It is the policy of the United States that an appropriate effort be taken to notify potentially interested persons of the pendency of the motion. In this case, the United States will publish a notice announcing the motion to modify in the Federal Register and the Pittsburgh Post Gazette, summarizing the motion and the proposed modified final judgment, describing the procedures for obtaining copies of the relevant papers and inviting the submission of comments within 30 days of publication. Within a reasonable time after the comment period, the United States will file any comments it receives and its responses with the Court. The United States requests that the Court not rule upon the motion until the United States has filed any comments and its responses or has notified the Court that no comments were received. The procedure is designed to notify all potentially interested persons that a motion to modify the Final Judgment is pending and provide them adequate opportunity to comment thereon.
For the foregoing reasons, the United States requests that the Court enter the proposed Order Modifying Judgment to enjoin the defendants from:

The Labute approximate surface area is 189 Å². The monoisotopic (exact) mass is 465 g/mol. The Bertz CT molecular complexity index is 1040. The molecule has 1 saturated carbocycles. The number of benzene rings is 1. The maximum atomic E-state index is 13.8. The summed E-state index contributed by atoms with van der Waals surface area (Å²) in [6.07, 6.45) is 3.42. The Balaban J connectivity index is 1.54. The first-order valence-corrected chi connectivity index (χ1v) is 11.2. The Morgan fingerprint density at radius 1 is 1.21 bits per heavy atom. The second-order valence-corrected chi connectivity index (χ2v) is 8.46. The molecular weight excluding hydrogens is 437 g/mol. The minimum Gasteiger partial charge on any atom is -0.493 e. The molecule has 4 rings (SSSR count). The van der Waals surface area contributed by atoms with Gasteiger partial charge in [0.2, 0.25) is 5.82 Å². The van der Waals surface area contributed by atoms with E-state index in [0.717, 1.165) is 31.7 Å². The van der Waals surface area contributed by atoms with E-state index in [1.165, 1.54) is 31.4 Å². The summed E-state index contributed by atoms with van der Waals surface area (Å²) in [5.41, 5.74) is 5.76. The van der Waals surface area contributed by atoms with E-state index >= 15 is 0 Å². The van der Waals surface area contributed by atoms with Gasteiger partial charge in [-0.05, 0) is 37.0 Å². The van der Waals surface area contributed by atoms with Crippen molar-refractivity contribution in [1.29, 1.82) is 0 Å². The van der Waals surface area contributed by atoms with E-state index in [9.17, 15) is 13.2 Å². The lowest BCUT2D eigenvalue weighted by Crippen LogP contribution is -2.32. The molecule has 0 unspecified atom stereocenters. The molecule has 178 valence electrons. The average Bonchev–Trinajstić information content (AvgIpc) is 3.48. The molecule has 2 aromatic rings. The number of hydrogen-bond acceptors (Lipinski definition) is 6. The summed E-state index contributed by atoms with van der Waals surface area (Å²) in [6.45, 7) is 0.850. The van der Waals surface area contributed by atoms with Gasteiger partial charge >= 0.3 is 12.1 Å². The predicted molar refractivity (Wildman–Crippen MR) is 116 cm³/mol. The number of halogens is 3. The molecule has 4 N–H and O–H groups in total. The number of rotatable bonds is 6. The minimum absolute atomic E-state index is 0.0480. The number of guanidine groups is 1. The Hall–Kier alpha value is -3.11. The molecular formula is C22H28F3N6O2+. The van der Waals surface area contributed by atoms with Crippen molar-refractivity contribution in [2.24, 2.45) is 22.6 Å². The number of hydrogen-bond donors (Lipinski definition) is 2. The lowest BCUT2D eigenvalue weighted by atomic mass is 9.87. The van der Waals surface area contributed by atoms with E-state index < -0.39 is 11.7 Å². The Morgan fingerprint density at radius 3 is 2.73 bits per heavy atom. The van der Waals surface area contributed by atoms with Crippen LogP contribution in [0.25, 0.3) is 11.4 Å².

and to amend paragraph IX, which begins, "[n]othing in this Final Judgment shall be deemed to prohibit," to add the following language:
and to amend the preamble paragraphs to state:
Plaintiff, United States of America, having filed its Complaint herein on June 21, 1972, and Plaintiff and Defendants by their respective attorneys, having consented to the making and entry of the original Final Judgment, without admission by any party in respect to any issue and without this Final Judgment constituting evidence or an admission by any party hereto with respect to any such issue;
Dated this 28th day of June, 2005
Erika L. Meyers
1. Philip Areeda, Antitrust Law, ¶ 2023b1, 184, Volume XI (2nd Ed.)